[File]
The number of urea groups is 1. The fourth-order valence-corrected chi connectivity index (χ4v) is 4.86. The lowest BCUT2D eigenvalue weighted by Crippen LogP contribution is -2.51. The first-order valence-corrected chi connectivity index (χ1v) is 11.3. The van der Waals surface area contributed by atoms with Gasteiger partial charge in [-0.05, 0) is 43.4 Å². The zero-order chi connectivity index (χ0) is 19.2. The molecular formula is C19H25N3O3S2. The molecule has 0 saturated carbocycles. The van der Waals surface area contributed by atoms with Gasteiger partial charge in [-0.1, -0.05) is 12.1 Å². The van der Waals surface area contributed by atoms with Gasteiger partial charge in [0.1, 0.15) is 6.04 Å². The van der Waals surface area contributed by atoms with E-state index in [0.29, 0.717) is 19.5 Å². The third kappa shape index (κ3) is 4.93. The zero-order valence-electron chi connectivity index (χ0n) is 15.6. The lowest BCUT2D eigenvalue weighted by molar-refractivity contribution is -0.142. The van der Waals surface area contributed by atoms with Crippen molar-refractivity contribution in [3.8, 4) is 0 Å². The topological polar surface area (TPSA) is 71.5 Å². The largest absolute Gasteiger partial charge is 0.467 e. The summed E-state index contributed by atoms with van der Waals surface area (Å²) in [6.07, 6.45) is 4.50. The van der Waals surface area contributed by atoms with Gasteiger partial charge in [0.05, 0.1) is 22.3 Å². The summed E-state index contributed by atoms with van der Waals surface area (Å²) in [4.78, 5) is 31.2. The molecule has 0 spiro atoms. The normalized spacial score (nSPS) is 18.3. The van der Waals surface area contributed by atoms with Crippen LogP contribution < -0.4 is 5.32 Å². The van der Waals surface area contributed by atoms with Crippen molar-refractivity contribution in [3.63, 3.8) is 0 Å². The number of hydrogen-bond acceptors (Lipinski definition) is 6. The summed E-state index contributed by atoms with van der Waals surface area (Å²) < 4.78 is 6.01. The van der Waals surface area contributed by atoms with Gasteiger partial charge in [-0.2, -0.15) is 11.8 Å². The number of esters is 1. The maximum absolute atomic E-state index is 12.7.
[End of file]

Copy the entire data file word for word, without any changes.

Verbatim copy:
The number of urea groups is 1. The fourth-order valence-corrected chi connectivity index (χ4v) is 4.86. The lowest BCUT2D eigenvalue weighted by Crippen LogP contribution is -2.51. The first-order valence-corrected chi connectivity index (χ1v) is 11.3. The van der Waals surface area contributed by atoms with Gasteiger partial charge in [-0.05, 0) is 43.4 Å². The zero-order chi connectivity index (χ0) is 19.2. The molecular formula is C19H25N3O3S2. The molecule has 0 saturated carbocycles. The van der Waals surface area contributed by atoms with Gasteiger partial charge in [-0.1, -0.05) is 12.1 Å². The van der Waals surface area contributed by atoms with Gasteiger partial charge in [0.1, 0.15) is 6.04 Å². The van der Waals surface area contributed by atoms with E-state index in [0.29, 0.717) is 19.5 Å². The third kappa shape index (κ3) is 4.93. The zero-order valence-electron chi connectivity index (χ0n) is 15.6. The lowest BCUT2D eigenvalue weighted by molar-refractivity contribution is -0.142. The van der Waals surface area contributed by atoms with Crippen molar-refractivity contribution in [3.8, 4) is 0 Å². The topological polar surface area (TPSA) is 71.5 Å². The largest absolute Gasteiger partial charge is 0.467 e. The summed E-state index contributed by atoms with van der Waals surface area (Å²) in [6.07, 6.45) is 4.50. The van der Waals surface area contributed by atoms with Gasteiger partial charge in [0.05, 0.1) is 22.3 Å². The summed E-state index contributed by atoms with van der Waals surface area (Å²) in [4.78, 5) is 31.2. The molecule has 0 spiro atoms. The normalized spacial score (nSPS) is 18.3. The van der Waals surface area contributed by atoms with Crippen LogP contribution < -0.4 is 5.32 Å². The van der Waals surface area contributed by atoms with Crippen molar-refractivity contribution in [3.63, 3.8) is 0 Å². The number of hydrogen-bond acceptors (Lipinski definition) is 6. The summed E-state index contributed by atoms with van der Waals surface area (Å²) < 4.78 is 6.01. The van der Waals surface area contributed by atoms with Gasteiger partial charge in [-0.2, -0.15) is 11.8 Å². The number of esters is 1. The maximum absolute atomic E-state index is 12.7.